Inspired by the 2011 box office hit French film Les Intouchables, The Upside is an inspirational comedy based on the true-life friendship and lifelong bond forged between a wealthy man with quadriplegia and the ex-con he hires as his live- in care giver
Directed by Neil Burger (The Illusionist, Limitless), with a screenplay by Jon Hartmere, it chronicles the unexpected friendship between Phillip Lacasse (Cranston), a Park Avenue billionaire left paralyzed after a paragliding accident, and ex-con Dell Scott (Kevin Hart), in need of a fresh start. Newly paroled and in desperate need of a job, Dell is frustrated by the menial opportunities available to an ex-con. After finding himself at the wrong job interview Dell uses his irreverent charisma to charm Phillip, who, despite protests from his chief-of-staff Yvonne (Nicole Kidman), offers him the home aid position.
Despite a rocky start, the two quickly realize how much they can learn from each other’s experiences. From worlds apart, Phillip and Dell form an unlikely bond, bridging their differences and gaining invaluable wisdom in the process, giving each man a renewed sense of passion for all of life’s possibilities.
Producers Jason Blumenthal, Todd Black and Steve Tisch from Escape Artists were thrilled at the prospect of recreating the French classic, having seen it a few years back and absolutely loving the story. Says Black, “Our decision to remake Les Intouchables stemmed from a desire to dive deeper into the lives of the incredible real people the original film is based on. We wanted to know more about their stories and believed we could give audiences a fresh interpretation that honored the brilliance of the French version.”
Though Director Neil Burger had immense admiration for the original, he was clear in communicating to Blumenthal, Black and Tisch that he felt an English language adaptation could bring the story to an entirely new level for American audiences. While Burger was specific in what he envisioned for the film, it was his ability to collaborate with the producers as well as with writer Jon Hartmere that eventually brought the script to fruition. “Neil is a producer’s dream,” says Black. “He has a very firm vision of what he wants, but he also encourages feedback and fosters a collaborative and open working environment that we believe made the film even more powerful.”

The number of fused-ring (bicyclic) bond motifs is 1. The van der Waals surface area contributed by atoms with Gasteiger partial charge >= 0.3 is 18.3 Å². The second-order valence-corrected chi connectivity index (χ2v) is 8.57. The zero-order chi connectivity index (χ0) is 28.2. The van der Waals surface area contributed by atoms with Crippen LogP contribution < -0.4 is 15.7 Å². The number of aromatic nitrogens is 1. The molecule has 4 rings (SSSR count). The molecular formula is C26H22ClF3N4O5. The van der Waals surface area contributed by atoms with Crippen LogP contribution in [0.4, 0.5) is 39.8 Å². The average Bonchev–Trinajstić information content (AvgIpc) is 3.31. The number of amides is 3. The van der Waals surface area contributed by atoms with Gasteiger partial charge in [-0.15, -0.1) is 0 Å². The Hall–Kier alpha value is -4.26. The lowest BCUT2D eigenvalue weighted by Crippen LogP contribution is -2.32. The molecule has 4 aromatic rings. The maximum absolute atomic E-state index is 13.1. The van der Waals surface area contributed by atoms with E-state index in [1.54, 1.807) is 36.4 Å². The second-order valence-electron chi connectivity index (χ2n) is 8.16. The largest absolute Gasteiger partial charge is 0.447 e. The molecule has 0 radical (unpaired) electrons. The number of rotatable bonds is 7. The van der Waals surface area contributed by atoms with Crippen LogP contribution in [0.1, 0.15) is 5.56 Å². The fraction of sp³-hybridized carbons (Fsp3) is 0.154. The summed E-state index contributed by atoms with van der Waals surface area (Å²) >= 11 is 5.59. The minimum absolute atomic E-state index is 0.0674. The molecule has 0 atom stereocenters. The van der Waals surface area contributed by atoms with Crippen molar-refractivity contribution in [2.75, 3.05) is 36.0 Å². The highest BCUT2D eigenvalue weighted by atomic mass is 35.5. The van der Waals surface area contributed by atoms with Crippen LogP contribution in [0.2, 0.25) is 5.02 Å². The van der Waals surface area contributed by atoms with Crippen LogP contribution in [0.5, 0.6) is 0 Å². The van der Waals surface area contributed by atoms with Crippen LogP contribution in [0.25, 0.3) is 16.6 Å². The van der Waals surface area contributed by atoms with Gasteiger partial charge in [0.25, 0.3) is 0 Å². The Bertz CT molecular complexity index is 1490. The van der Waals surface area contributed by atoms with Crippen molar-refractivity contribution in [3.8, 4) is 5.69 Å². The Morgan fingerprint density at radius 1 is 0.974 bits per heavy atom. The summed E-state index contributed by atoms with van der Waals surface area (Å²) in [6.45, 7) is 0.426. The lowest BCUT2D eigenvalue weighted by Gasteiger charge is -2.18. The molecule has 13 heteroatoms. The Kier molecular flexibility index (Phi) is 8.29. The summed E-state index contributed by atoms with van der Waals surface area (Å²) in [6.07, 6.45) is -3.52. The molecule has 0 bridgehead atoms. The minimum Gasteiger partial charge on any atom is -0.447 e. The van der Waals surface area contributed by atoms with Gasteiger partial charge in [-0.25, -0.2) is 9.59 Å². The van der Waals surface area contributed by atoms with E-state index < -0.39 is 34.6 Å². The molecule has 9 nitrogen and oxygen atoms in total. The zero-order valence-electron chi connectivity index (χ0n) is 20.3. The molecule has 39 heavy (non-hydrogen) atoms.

“The movie is about people bridging the divisions between us, which to me is an incredibly important theme,” explains director Neil Burger. “I wanted the movie to feel real and to be as honest as possible. That goes with the depiction of Phillip and his disability. To be as honest as we could about that experience and ultimately be as respectful as we could about that. And the same with Kevin’s character’s experience. His background being from the South Bronx and what he’s going through in his life. The movie is about respect and it’s about compassion. And I think that had to be part of the filmmaking as well. To be as honest and respectful as possible.”
The filmmaking team were long-time admirers of both Bryan Cranston and Kevin Hart, and hoped the film would be a welcome challenge for the actors, albeit in different ways, and looked forward to seeing their respective interpretations of the beloved characters from the original film. For Hart, this role was a departure and offered the actor an opportunity to introduce audiences to his dramatic talents, while still infusing his signature wit and humor into his performance.